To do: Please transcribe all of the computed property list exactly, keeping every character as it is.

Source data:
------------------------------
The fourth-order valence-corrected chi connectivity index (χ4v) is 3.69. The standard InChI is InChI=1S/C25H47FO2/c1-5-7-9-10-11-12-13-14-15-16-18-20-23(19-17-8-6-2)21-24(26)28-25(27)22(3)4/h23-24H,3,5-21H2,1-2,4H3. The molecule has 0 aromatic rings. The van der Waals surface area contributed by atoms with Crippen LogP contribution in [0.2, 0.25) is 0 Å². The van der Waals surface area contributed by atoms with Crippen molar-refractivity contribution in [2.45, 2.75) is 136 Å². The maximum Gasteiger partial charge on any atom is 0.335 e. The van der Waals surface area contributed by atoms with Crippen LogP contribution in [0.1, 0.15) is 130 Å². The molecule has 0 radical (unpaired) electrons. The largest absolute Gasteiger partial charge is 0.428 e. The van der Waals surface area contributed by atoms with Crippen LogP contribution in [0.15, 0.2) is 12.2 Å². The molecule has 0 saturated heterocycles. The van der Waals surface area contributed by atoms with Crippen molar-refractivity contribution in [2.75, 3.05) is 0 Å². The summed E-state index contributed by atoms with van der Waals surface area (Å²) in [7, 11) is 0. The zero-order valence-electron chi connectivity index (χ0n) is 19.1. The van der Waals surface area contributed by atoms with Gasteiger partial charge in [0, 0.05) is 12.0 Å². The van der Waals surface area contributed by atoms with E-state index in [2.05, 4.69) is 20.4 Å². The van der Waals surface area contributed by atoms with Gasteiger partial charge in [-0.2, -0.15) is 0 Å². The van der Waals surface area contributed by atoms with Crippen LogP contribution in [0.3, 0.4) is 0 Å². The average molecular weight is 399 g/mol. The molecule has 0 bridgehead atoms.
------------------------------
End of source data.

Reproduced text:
The fourth-order valence-corrected chi connectivity index (χ4v) is 3.69. The standard InChI is InChI=1S/C25H47FO2/c1-5-7-9-10-11-12-13-14-15-16-18-20-23(19-17-8-6-2)21-24(26)28-25(27)22(3)4/h23-24H,3,5-21H2,1-2,4H3. The molecule has 0 aromatic rings. The van der Waals surface area contributed by atoms with Crippen LogP contribution in [0.2, 0.25) is 0 Å². The van der Waals surface area contributed by atoms with Crippen molar-refractivity contribution in [2.45, 2.75) is 136 Å². The maximum Gasteiger partial charge on any atom is 0.335 e. The van der Waals surface area contributed by atoms with Crippen LogP contribution in [0.1, 0.15) is 130 Å². The molecule has 0 radical (unpaired) electrons. The largest absolute Gasteiger partial charge is 0.428 e. The van der Waals surface area contributed by atoms with Crippen LogP contribution in [0.15, 0.2) is 12.2 Å². The molecule has 0 saturated heterocycles. The van der Waals surface area contributed by atoms with Crippen molar-refractivity contribution in [2.75, 3.05) is 0 Å². The summed E-state index contributed by atoms with van der Waals surface area (Å²) in [7, 11) is 0. The zero-order valence-electron chi connectivity index (χ0n) is 19.1. The van der Waals surface area contributed by atoms with Gasteiger partial charge in [0, 0.05) is 12.0 Å². The van der Waals surface area contributed by atoms with E-state index in [2.05, 4.69) is 20.4 Å². The van der Waals surface area contributed by atoms with Gasteiger partial charge in [-0.2, -0.15) is 0 Å². The van der Waals surface area contributed by atoms with Crippen LogP contribution in [0.3, 0.4) is 0 Å². The average molecular weight is 399 g/mol. The molecule has 0 bridgehead atoms.